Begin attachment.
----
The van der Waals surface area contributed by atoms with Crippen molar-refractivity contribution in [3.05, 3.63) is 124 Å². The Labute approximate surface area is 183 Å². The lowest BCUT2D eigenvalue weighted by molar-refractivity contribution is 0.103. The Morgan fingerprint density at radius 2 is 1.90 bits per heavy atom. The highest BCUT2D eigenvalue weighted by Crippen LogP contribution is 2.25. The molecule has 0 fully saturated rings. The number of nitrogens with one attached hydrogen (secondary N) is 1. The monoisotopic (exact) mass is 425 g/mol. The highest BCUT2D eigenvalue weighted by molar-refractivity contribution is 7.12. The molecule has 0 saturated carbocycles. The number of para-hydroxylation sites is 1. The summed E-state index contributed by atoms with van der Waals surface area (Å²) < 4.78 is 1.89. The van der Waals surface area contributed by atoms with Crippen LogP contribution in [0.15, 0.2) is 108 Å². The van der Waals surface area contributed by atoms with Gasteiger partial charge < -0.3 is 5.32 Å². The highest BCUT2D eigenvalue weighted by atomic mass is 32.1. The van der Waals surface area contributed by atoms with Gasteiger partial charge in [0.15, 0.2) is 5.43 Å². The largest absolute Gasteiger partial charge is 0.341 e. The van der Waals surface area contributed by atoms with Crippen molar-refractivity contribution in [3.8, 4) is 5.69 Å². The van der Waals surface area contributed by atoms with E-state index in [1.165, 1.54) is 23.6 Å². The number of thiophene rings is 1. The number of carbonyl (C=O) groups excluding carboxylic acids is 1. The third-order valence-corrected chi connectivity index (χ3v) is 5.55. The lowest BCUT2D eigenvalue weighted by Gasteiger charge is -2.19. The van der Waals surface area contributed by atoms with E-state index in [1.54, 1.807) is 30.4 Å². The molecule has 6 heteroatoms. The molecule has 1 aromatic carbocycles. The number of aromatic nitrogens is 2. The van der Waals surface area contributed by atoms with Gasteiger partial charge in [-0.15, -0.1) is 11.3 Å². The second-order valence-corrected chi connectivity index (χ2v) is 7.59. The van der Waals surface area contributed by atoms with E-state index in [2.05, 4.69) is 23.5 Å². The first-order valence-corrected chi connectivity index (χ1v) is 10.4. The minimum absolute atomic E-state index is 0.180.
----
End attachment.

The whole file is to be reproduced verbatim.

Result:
The van der Waals surface area contributed by atoms with Crippen molar-refractivity contribution in [3.05, 3.63) is 124 Å². The Labute approximate surface area is 183 Å². The lowest BCUT2D eigenvalue weighted by molar-refractivity contribution is 0.103. The Morgan fingerprint density at radius 2 is 1.90 bits per heavy atom. The highest BCUT2D eigenvalue weighted by Crippen LogP contribution is 2.25. The molecule has 0 fully saturated rings. The number of nitrogens with one attached hydrogen (secondary N) is 1. The monoisotopic (exact) mass is 425 g/mol. The highest BCUT2D eigenvalue weighted by molar-refractivity contribution is 7.12. The molecule has 0 saturated carbocycles. The number of para-hydroxylation sites is 1. The summed E-state index contributed by atoms with van der Waals surface area (Å²) < 4.78 is 1.89. The van der Waals surface area contributed by atoms with Crippen LogP contribution in [0.15, 0.2) is 108 Å². The van der Waals surface area contributed by atoms with Gasteiger partial charge < -0.3 is 5.32 Å². The highest BCUT2D eigenvalue weighted by atomic mass is 32.1. The van der Waals surface area contributed by atoms with Gasteiger partial charge in [0.15, 0.2) is 5.43 Å². The largest absolute Gasteiger partial charge is 0.341 e. The van der Waals surface area contributed by atoms with Crippen molar-refractivity contribution in [3.8, 4) is 5.69 Å². The van der Waals surface area contributed by atoms with E-state index in [1.165, 1.54) is 23.6 Å². The number of thiophene rings is 1. The number of carbonyl (C=O) groups excluding carboxylic acids is 1. The third-order valence-corrected chi connectivity index (χ3v) is 5.55. The lowest BCUT2D eigenvalue weighted by Gasteiger charge is -2.19. The van der Waals surface area contributed by atoms with E-state index in [1.54, 1.807) is 30.4 Å². The molecule has 6 heteroatoms. The molecule has 1 aromatic carbocycles. The number of aromatic nitrogens is 2. The van der Waals surface area contributed by atoms with Gasteiger partial charge in [-0.15, -0.1) is 11.3 Å². The second-order valence-corrected chi connectivity index (χ2v) is 7.59. The van der Waals surface area contributed by atoms with E-state index in [2.05, 4.69) is 23.5 Å². The first-order valence-corrected chi connectivity index (χ1v) is 10.4. The minimum absolute atomic E-state index is 0.180.